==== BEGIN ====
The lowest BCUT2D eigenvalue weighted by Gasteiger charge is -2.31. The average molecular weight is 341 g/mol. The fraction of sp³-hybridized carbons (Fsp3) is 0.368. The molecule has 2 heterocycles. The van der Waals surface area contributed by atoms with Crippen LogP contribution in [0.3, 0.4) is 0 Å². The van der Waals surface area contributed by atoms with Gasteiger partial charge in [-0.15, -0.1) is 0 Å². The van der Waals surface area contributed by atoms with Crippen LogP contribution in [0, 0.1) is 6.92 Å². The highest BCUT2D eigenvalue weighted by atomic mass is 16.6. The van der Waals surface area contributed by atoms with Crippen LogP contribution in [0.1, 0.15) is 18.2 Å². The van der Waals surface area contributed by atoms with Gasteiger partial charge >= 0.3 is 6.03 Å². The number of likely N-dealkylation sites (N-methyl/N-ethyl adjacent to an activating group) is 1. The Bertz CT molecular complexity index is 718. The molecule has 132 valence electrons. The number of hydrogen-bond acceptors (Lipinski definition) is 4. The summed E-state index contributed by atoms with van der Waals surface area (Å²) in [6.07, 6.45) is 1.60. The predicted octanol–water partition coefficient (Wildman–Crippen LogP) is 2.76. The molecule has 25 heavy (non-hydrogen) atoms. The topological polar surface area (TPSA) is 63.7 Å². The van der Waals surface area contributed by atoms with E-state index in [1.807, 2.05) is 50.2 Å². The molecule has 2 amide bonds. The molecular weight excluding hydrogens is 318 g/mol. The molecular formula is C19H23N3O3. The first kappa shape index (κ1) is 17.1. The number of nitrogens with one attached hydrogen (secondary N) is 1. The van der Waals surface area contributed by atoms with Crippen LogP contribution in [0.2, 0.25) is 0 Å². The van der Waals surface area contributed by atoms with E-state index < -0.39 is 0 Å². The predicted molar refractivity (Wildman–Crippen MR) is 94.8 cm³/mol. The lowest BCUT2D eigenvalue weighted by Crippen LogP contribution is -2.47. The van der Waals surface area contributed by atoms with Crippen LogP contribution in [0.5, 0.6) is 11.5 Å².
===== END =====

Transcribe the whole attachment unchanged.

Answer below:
The lowest BCUT2D eigenvalue weighted by Gasteiger charge is -2.31. The average molecular weight is 341 g/mol. The fraction of sp³-hybridized carbons (Fsp3) is 0.368. The molecule has 2 heterocycles. The van der Waals surface area contributed by atoms with Crippen LogP contribution in [0.3, 0.4) is 0 Å². The van der Waals surface area contributed by atoms with Gasteiger partial charge in [-0.15, -0.1) is 0 Å². The van der Waals surface area contributed by atoms with Crippen LogP contribution in [0, 0.1) is 6.92 Å². The highest BCUT2D eigenvalue weighted by atomic mass is 16.6. The van der Waals surface area contributed by atoms with Crippen LogP contribution in [0.1, 0.15) is 18.2 Å². The van der Waals surface area contributed by atoms with Gasteiger partial charge >= 0.3 is 6.03 Å². The number of likely N-dealkylation sites (N-methyl/N-ethyl adjacent to an activating group) is 1. The Bertz CT molecular complexity index is 718. The molecule has 132 valence electrons. The number of hydrogen-bond acceptors (Lipinski definition) is 4. The summed E-state index contributed by atoms with van der Waals surface area (Å²) in [6.07, 6.45) is 1.60. The predicted octanol–water partition coefficient (Wildman–Crippen LogP) is 2.76. The molecule has 25 heavy (non-hydrogen) atoms. The topological polar surface area (TPSA) is 63.7 Å². The van der Waals surface area contributed by atoms with E-state index in [1.807, 2.05) is 50.2 Å². The molecule has 2 amide bonds. The molecular weight excluding hydrogens is 318 g/mol. The molecular formula is C19H23N3O3. The first kappa shape index (κ1) is 17.1. The number of nitrogens with one attached hydrogen (secondary N) is 1. The van der Waals surface area contributed by atoms with Crippen LogP contribution in [0.2, 0.25) is 0 Å². The van der Waals surface area contributed by atoms with E-state index < -0.39 is 0 Å². The predicted molar refractivity (Wildman–Crippen MR) is 94.8 cm³/mol. The lowest BCUT2D eigenvalue weighted by Crippen LogP contribution is -2.47. The van der Waals surface area contributed by atoms with Crippen LogP contribution in [0.5, 0.6) is 11.5 Å².